Obama Foundation recognizes Tulsa as My Brother's Keeper model city
The Obama Foundation has named Tulsa one of four model communities for the foundation’s My Brother’s Keeper alliance.
My Brother’s Keeper was started by former president Barack Obama in 2014 to close opportunity gaps for boys and young men of color in the United States.
While Impact Tulsa joined My Brother's Keeper as the city's partner agency just two years ago, from 2013 to 2019, the nonprofit led efforts to increase pre-k enrollment by 33% among students of color. Because of this, Tulsa achieved the MBK milestone of entering school prepared to learn.
As a result of the designation, MBK will contribute coaching, an $800,000 grant and ongoing technical assistance to its Tulsa partnership.
"Cities like Tulsa have changed the odds — creating opportunities for our young people to achieve their full potential," Obama said in a city news release.
A Georgetown University study on Tulsa Public Schools beginning in the mid-2000s revealed that students who attended pre-K had higher college enrollment rates, civic engagement and performance throughout school than those who didn't. Phillipsen said pre-K enrollment also socializes children, which impacts subsequent years.
When Impact Tulsa set out to increase enrollment, they made sure they weren't alone in their efforts.
"We partnered with school districts. We partnered with the health department. We partnered with community validators like clergy members and community members to raise pre-k awareness," said Impact Tulsa Director Ashley Phillipsen.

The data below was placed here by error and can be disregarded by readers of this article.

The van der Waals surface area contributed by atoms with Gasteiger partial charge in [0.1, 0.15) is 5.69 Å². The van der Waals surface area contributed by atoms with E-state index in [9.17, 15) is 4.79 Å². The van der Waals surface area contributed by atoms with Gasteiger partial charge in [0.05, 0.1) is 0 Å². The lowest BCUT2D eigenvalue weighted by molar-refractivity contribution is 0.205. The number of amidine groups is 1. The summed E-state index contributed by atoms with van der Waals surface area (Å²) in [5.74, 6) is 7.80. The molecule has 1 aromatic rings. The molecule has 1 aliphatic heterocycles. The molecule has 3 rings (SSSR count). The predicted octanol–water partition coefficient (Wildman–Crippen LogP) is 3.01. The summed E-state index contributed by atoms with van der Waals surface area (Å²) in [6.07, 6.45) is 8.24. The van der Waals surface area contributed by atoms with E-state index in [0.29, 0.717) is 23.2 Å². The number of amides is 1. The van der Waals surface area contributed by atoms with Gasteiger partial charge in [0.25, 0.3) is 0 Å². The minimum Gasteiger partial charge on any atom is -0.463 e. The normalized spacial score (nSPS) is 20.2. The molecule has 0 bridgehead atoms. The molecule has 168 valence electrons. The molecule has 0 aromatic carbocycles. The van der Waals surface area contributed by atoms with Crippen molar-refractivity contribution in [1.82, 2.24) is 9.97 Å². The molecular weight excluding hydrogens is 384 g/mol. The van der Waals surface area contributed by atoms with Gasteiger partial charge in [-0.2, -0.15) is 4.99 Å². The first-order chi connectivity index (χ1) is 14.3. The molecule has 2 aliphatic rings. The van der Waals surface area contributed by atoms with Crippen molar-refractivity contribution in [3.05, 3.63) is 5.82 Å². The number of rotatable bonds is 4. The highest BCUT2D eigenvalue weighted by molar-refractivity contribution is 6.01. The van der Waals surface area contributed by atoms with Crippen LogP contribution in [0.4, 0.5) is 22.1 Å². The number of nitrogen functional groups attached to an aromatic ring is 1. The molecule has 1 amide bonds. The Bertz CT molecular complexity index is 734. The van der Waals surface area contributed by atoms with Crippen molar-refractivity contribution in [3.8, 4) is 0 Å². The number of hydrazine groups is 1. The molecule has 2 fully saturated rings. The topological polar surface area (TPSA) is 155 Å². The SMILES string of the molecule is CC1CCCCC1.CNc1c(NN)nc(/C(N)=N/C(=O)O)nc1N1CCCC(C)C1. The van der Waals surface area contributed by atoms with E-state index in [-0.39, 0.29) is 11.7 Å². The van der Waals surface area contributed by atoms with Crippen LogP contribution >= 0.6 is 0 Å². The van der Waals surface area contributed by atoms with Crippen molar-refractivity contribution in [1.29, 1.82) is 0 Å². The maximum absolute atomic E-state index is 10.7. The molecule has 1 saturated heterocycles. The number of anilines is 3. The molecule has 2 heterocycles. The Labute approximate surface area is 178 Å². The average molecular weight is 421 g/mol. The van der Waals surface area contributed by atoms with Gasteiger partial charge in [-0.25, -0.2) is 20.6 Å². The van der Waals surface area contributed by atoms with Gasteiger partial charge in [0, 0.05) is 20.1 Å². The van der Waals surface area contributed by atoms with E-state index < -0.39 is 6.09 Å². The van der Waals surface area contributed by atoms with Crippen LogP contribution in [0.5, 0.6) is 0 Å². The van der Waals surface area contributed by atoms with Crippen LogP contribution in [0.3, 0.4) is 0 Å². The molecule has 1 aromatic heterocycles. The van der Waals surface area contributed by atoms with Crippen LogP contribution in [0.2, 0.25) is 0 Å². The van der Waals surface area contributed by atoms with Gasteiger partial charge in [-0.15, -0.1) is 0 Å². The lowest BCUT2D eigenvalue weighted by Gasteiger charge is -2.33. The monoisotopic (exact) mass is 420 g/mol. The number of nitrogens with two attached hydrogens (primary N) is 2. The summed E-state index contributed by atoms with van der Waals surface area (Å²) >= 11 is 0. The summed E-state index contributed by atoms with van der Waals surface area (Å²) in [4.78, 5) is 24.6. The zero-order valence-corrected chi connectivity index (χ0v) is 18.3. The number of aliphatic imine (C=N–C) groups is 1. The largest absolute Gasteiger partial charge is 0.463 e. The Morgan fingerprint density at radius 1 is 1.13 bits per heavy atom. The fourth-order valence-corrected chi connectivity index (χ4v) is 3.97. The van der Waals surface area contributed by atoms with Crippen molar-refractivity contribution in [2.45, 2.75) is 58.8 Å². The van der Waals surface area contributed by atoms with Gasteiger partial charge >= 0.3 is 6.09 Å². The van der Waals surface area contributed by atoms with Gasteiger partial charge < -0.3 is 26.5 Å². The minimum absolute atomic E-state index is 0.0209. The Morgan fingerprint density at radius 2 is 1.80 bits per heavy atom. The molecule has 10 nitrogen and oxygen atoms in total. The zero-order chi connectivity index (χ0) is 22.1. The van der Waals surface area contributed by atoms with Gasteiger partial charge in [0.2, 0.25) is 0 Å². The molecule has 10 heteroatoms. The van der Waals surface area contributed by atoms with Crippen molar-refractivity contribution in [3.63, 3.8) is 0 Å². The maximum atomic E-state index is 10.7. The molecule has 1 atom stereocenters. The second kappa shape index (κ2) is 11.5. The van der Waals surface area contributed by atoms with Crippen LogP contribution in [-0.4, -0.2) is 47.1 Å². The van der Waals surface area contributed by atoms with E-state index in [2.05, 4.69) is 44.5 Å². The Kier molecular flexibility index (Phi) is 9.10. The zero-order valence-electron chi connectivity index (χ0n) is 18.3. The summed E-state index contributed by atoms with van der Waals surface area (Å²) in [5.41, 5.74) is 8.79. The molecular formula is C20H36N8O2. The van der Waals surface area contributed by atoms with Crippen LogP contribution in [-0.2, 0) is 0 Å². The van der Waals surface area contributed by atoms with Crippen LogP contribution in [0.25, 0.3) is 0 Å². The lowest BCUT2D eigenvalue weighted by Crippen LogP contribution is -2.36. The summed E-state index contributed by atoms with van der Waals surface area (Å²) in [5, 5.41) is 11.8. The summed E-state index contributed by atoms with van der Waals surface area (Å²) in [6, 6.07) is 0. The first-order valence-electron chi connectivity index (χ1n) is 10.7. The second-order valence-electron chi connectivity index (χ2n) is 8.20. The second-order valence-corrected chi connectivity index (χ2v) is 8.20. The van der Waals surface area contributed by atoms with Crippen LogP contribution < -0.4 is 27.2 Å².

Now that it's an official MBK partner, Impact Tulsa has collected feedback that will help them achieve the program's goals. MBK's six goals are spread throughout a young person's life, from early childhood education to employment and safety after higher education or job training.
“We met with several boys and young men of color in Tulsa and asked, ‘What would it take to reach your full potential? What goals should we set?’ And that help us set a strategy for our post-COVID work," Phillipsen said.
Tulsa was recognized with Newark, Yonkers and Omaha as model communities. Each of the communities achieved one of the six goals.
Phillipsen said she’s inspired by the other communities, especially efforts that have lowered violent crime in Newark and Omaha.
"It's not going to take 20 or 30 years to move the needle here. We've seen people do things in a relatively short amount of time, and we can do that in Tulsa," she said.
In a news release, MBK Executive Director Adren Wilson said he is confident Tulsa will continue to serve as an example for best practices.
"I am incredibly proud of Tulsa's selection as an MBK Model Community,” Tulsa Mayor G.T. Bynum said in the news release. “I want to thank the Obama Foundation for this recognition, which is a testament to our city's commitment to ensuring that every child has a healthy start and is ready to learn when they enter school. In Tulsa, we believe that investing in our youth is one of the most important things we can do for our city's future, and we will continue to work tirelessly to create opportunities and provide resources to support their success. Our goal is a city where every child has an equal opportunity for a great life.”